Dante proved a popular subject for many of Florence's most esteemed artists, and he can be recognized in various works by his signature red cloak and cap, his long and angular face seen in full or partial profile, his hooked nose, often his laurel wreath, and sometimes a copy of his Divine Comedy. His sixteenth century likeness arose from an iconographic tradition established by leading artists of generations prior. For example, he features in Giotto’s Paradise fresco of circa 1332-1337 (Podestà Chapel Palazzo Bargello, Florence)1 in Domenichino di Michelino’s La commedia illumine Firenze of 1456 (Santa Maria del Fiore, Florence),2 and in Sandro Botticelli’s portrayal of the poet in profile from circa 1495 (Private collection).3 A comparable example from the early sixteenth century is Bronzino’s allegorical portrait of Dante of circa 1532-1533 (Private collection, Florence).4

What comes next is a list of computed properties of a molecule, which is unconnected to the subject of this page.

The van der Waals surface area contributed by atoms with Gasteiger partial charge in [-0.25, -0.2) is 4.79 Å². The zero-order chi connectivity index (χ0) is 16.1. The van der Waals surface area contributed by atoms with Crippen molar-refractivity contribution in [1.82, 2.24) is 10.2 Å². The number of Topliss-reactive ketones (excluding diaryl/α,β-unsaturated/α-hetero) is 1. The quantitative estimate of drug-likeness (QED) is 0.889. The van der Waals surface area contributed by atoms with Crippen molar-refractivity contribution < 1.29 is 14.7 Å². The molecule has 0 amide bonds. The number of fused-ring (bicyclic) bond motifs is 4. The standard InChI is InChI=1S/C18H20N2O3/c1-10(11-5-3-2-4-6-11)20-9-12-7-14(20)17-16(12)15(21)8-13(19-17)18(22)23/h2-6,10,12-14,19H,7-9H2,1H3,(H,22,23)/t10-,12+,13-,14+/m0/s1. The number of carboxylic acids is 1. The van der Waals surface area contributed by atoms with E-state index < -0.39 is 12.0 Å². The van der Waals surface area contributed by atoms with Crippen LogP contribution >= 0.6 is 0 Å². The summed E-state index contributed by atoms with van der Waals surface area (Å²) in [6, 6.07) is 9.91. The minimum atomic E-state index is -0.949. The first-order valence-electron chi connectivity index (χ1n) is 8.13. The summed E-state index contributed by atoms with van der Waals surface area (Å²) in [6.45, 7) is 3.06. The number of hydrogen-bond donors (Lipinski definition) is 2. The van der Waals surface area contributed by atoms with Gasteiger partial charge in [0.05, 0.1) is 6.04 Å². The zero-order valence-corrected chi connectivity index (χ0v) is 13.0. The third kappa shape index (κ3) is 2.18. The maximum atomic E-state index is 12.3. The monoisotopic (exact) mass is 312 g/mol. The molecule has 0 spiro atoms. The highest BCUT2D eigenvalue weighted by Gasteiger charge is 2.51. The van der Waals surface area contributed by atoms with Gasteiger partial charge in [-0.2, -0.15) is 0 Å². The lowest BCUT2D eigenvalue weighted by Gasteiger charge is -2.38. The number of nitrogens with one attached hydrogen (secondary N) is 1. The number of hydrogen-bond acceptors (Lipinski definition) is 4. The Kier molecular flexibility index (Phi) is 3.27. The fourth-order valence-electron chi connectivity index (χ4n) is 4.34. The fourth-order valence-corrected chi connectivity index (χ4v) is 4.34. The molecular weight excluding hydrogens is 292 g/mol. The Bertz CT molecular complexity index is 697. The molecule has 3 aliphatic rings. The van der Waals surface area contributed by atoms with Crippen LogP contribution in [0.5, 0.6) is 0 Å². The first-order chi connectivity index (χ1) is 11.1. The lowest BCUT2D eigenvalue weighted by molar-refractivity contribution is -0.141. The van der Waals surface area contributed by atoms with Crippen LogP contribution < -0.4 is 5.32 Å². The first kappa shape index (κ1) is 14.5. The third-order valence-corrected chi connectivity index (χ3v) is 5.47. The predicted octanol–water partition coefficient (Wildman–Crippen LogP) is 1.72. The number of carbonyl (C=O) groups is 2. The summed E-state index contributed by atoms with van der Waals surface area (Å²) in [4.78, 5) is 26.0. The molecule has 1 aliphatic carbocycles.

In size and composition, the present work compares closely to two other panels dated to the sixteenth century: one ascribed to the Florentine School, though formerly attributed to Bachiacca (Musée Condé, Chantilly),5 and one ascribed to the Tuscan School, though formerly attributed to Perugino and Vasari (Uffizi Gallery, Florence).6
1. See S. Bandera Bistoletti, Giotto: Catalogo Completo, Florence 1989, p. 151, cat. no. 41, reproduced.
2. See F. Guerrieri, Domenico di Michelino: Dante, la "Divina Commedia" e Firenze, Florence 2017, reproduced fig. 1.
3. Oil on canvas, 54.7 by 47.5 cm., Private collection, Geneva. See R. Lightbown, Sandro Botticelli: Life and Work, New York 1989, p. 261, reproduced plate 106.
4. See C. Falciani & A. Natali, Bronzino, Florence 2010, reproduced p. 207.
5. Oil on panel, 19.5 by 16 cm., inv. no. 593.
6. Oil on panel, 22 by 17 cm., inv. no. P1562. See Gli Uffizi: catalogo generale, Florence 1979, p. 508, reproduced.
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